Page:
• "Patriarchalism." This formerly-used term most literally means a society headed by a "father." But since it also means a system or organization whereby power is held by and transferred through males, it might be the best and most accurate alternative term for so-called "Complementarianism."
To critique "Complementarianism" directly, and not just the term, if one distinguishes home and married life from church life, I think it shows that "Complementarianism" may be somewhat improperly importing the husband-wife relationship of men and women into the church realm or imposing it on the church. This seems contrary to one of the major Biblical images of the church as being the Bride of Christ, regardless of the genders of its members. It also seems contrary to the image of the church as the body of Christ in which God has placed the members as He decided, and to whom His Spirit gives gifts and giftings as It wills (1 Corinthians 12:11,18) - with no mention made of restrictions or distinctions based on gender, or some positions or giftings being more appropriate for men than for women, or vice-versa.

(Note: When I talk about importing the husband-wife relationship into the church realm, I am not thereby saying or assuming that the husband-wife relationship has to be patriarchal, though there does seem to me to be Scriptural support for that, with the husbands' mutual respect and love and self-giving reciprocating the wives' and children's non-leadership or lesser-leadership roles. What I'm saying is that "Complementarians" seem to be imposing that model onto church roles and offices and tasks when they give men authority over women while denying a woman an equal right to be in authority or a pastor or a teacher of men.)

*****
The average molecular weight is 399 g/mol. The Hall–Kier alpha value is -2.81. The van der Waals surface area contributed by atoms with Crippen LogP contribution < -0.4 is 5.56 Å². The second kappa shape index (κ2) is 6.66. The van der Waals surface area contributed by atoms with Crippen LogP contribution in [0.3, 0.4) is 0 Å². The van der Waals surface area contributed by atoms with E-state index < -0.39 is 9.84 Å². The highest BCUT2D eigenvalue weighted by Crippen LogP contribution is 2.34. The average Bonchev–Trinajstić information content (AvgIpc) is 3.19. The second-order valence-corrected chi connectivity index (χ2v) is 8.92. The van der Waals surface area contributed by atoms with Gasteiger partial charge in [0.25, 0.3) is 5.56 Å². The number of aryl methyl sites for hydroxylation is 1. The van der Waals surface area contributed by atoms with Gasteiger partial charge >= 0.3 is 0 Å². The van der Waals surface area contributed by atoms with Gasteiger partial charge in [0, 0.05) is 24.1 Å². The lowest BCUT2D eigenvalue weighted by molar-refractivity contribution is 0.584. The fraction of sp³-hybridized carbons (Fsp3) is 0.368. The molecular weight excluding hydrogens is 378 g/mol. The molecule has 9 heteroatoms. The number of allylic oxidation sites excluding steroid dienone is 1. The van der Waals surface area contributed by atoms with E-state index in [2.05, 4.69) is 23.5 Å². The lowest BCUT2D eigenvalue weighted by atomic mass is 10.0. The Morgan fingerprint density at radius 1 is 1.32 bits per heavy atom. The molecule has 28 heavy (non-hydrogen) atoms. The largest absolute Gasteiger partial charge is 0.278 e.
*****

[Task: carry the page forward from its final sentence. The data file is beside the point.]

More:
Maybe "Complementarians" would be offended if "Egalitarians" insisted on using "Patriarchalism" again, a term that more accurately describes the negative aspects of "Complementarianism." Is it the desire to dialogue without offending the other party that causes "Egalitarians" to acquiesce and accept the "Complementarians'" somewhat-euphemistic self-designation?

1 I haven't read many of the latest articles written about this, but I have in the past owned and read several books on the subject, though I've subsequently sold or given away most of them. I have yet to read much of the largish (500+ pages) Discovering Biblical Equality, but have read most of the second edition of Two Views on Women in Ministry, as well as the first edition of Women in the Church: An Analysis and Application of 1 Timothy 2:9-15 (and own the second edition as well). I've also read several responses and rebuttals to and from the opposing sides.